Dynamic routes with Ruby on Rails

Often the need to build dynamic pages with static routes into Ruby on Rails applications comes up. One such example is an, ‘About Us’, page. The content has to be modifiable through a web interface, but the route is typically static, such as, /about. There are many approaches to handling this without getting into building something complex like a full content management system.

Here is a minimal model to represent a page.

Page(id: uuid, title: string, permalink: string, content: string)

A typical model would have a resourceful route defined for it (resources :pages) letting a page be accessible at /pages/:id. Overriding Page#to_param and setting it to the permalink attribute is a step in the right direction by producing a URL like /pages/about. It’s not ideal to define a named route that points to an action which loads a particular page:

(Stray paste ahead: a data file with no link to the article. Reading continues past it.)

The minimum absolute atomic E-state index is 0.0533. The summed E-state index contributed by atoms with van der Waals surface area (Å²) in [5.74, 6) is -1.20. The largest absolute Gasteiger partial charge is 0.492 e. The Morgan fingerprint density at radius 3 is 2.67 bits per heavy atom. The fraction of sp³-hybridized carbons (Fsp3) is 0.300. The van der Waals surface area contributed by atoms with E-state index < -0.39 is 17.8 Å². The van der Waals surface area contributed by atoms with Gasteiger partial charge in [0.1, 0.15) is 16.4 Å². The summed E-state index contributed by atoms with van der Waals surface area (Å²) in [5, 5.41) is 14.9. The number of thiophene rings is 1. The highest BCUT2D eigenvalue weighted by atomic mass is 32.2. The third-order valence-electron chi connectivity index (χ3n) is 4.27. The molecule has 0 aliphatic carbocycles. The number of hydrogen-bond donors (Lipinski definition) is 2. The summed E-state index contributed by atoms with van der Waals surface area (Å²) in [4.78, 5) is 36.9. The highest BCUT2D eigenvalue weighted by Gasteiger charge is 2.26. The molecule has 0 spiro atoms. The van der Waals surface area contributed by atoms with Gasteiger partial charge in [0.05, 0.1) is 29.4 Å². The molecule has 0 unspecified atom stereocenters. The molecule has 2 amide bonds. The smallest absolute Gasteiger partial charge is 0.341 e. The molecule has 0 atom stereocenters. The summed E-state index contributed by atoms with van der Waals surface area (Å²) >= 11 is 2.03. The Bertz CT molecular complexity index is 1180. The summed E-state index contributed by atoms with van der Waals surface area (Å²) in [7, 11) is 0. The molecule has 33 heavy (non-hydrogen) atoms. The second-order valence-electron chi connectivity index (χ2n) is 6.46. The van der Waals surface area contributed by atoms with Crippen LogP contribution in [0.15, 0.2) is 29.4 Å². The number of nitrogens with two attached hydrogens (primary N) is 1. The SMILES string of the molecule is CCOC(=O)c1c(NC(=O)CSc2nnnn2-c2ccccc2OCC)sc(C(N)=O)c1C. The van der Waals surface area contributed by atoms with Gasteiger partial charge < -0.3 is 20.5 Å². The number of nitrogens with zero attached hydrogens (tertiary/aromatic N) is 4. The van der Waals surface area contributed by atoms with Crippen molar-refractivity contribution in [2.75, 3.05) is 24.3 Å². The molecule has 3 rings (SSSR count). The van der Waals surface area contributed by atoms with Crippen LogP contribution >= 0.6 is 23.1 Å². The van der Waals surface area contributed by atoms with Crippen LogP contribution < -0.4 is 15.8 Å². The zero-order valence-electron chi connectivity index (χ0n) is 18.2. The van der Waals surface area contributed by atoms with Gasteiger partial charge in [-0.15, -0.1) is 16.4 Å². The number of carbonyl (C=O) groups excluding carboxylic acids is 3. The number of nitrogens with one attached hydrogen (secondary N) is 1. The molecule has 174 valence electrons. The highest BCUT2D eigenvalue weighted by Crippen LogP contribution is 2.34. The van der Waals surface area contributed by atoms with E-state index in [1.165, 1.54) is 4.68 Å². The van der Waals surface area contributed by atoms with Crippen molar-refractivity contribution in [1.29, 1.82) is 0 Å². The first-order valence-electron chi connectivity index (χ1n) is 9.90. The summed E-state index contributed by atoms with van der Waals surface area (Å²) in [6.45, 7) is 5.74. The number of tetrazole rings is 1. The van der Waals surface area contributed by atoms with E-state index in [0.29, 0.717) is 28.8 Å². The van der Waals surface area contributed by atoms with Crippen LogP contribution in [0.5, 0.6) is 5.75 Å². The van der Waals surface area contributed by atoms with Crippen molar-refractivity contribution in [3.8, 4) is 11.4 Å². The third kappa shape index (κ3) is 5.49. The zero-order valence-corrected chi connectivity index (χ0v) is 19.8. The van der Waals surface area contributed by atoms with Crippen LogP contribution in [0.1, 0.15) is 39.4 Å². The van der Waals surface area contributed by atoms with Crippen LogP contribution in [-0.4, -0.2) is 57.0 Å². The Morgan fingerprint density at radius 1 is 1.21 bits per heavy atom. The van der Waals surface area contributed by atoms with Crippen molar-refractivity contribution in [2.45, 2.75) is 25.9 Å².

# This approach works, but has drawbacks...

# config/routes.rb
get 'about', to: 'pages#about'

# app/controllers/pages_controller.rb
def about
  @page = Page.find_by(permalink: 'about')

This works, but it’s too rigid. If the permalink changes, or another page is added, the routes and controller would need to be updated. Routes cannot be dynamically generated and updated (i.e. defining named routes for all pages at present and in the future). However, Rails provides routing constraints, which can be used to achieve something similar.

get ':permalink',
  to: 'pages#show',
  constraints: lambda { |request| Page.exists?(permalink: request[:permalink]) }

This effectively defines a top-level route for all pages. In most cases it’s best to place this route near the bottom, so that is has the lowest priority. Here’s the controller action to back this route up:

# app/controllers/pages_controller.rb
def show
  @page = Page.find_by(permalink: params[:permalink])

An advantage of this approach over routing all unmatched requests to a controller action is that the Rails router can still take care of serving the 404 page!